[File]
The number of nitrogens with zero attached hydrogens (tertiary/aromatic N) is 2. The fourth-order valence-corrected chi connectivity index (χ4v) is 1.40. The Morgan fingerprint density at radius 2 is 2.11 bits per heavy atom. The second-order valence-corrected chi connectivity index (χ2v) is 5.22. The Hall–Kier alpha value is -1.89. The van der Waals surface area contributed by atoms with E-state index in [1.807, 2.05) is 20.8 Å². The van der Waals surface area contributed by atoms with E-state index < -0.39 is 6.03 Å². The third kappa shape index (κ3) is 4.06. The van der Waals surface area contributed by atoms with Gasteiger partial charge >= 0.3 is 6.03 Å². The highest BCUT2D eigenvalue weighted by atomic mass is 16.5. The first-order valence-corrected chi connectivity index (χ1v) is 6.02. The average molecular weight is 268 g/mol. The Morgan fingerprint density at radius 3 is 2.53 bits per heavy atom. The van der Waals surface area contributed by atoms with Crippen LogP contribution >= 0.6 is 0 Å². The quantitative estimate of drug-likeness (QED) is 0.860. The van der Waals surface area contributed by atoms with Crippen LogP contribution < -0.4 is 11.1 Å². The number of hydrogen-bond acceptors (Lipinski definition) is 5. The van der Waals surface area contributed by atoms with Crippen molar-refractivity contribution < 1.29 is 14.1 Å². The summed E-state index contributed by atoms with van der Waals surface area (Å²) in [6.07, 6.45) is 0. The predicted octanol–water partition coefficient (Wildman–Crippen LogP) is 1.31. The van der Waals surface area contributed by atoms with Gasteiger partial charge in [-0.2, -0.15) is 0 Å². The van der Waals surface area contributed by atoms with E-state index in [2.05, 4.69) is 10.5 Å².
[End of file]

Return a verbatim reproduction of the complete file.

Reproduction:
The number of nitrogens with zero attached hydrogens (tertiary/aromatic N) is 2. The fourth-order valence-corrected chi connectivity index (χ4v) is 1.40. The Morgan fingerprint density at radius 2 is 2.11 bits per heavy atom. The second-order valence-corrected chi connectivity index (χ2v) is 5.22. The Hall–Kier alpha value is -1.89. The van der Waals surface area contributed by atoms with E-state index in [1.807, 2.05) is 20.8 Å². The van der Waals surface area contributed by atoms with E-state index < -0.39 is 6.03 Å². The third kappa shape index (κ3) is 4.06. The van der Waals surface area contributed by atoms with Gasteiger partial charge >= 0.3 is 6.03 Å². The highest BCUT2D eigenvalue weighted by atomic mass is 16.5. The first-order valence-corrected chi connectivity index (χ1v) is 6.02. The average molecular weight is 268 g/mol. The Morgan fingerprint density at radius 3 is 2.53 bits per heavy atom. The van der Waals surface area contributed by atoms with Crippen LogP contribution >= 0.6 is 0 Å². The quantitative estimate of drug-likeness (QED) is 0.860. The van der Waals surface area contributed by atoms with Crippen LogP contribution < -0.4 is 11.1 Å². The number of hydrogen-bond acceptors (Lipinski definition) is 5. The van der Waals surface area contributed by atoms with Crippen molar-refractivity contribution < 1.29 is 14.1 Å². The summed E-state index contributed by atoms with van der Waals surface area (Å²) in [6.07, 6.45) is 0. The predicted octanol–water partition coefficient (Wildman–Crippen LogP) is 1.31. The van der Waals surface area contributed by atoms with Gasteiger partial charge in [-0.2, -0.15) is 0 Å². The van der Waals surface area contributed by atoms with E-state index in [2.05, 4.69) is 10.5 Å².